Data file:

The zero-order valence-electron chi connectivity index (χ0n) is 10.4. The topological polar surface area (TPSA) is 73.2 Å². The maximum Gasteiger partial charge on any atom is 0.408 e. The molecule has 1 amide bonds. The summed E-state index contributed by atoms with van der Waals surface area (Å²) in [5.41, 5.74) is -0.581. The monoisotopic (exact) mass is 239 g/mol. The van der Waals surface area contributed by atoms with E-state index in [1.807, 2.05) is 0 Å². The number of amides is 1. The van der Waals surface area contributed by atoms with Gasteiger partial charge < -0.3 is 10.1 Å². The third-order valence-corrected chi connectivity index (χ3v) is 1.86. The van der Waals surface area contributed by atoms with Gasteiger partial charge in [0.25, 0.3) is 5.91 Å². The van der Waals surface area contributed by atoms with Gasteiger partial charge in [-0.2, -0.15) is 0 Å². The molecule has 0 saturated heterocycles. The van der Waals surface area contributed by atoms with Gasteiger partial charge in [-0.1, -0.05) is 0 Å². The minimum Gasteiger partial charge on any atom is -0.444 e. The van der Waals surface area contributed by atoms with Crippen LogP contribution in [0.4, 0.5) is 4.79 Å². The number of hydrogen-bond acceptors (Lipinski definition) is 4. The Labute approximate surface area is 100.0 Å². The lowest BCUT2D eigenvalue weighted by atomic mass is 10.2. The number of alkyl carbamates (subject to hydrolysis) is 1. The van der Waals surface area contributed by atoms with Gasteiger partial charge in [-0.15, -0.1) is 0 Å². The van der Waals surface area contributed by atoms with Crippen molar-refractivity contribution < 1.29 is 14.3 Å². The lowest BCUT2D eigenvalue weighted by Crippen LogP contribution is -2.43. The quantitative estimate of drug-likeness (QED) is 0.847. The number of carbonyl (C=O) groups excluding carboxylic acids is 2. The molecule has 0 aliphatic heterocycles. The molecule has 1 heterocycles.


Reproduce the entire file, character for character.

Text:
The zero-order valence-electron chi connectivity index (χ0n) is 10.4. The topological polar surface area (TPSA) is 73.2 Å². The maximum Gasteiger partial charge on any atom is 0.408 e. The molecule has 1 amide bonds. The summed E-state index contributed by atoms with van der Waals surface area (Å²) in [5.41, 5.74) is -0.581. The monoisotopic (exact) mass is 239 g/mol. The van der Waals surface area contributed by atoms with E-state index in [1.807, 2.05) is 0 Å². The number of amides is 1. The van der Waals surface area contributed by atoms with Gasteiger partial charge < -0.3 is 10.1 Å². The third-order valence-corrected chi connectivity index (χ3v) is 1.86. The van der Waals surface area contributed by atoms with Gasteiger partial charge in [0.25, 0.3) is 5.91 Å². The van der Waals surface area contributed by atoms with Gasteiger partial charge in [-0.2, -0.15) is 0 Å². The molecule has 0 saturated heterocycles. The van der Waals surface area contributed by atoms with Gasteiger partial charge in [-0.1, -0.05) is 0 Å². The minimum Gasteiger partial charge on any atom is -0.444 e. The van der Waals surface area contributed by atoms with Crippen LogP contribution in [0.4, 0.5) is 4.79 Å². The number of hydrogen-bond acceptors (Lipinski definition) is 4. The Labute approximate surface area is 100.0 Å². The lowest BCUT2D eigenvalue weighted by atomic mass is 10.2. The number of alkyl carbamates (subject to hydrolysis) is 1. The van der Waals surface area contributed by atoms with Gasteiger partial charge in [-0.15, -0.1) is 0 Å². The van der Waals surface area contributed by atoms with Crippen molar-refractivity contribution < 1.29 is 14.3 Å². The lowest BCUT2D eigenvalue weighted by Crippen LogP contribution is -2.43. The quantitative estimate of drug-likeness (QED) is 0.847. The number of carbonyl (C=O) groups excluding carboxylic acids is 2. The molecule has 0 aliphatic heterocycles. The molecule has 1 heterocycles.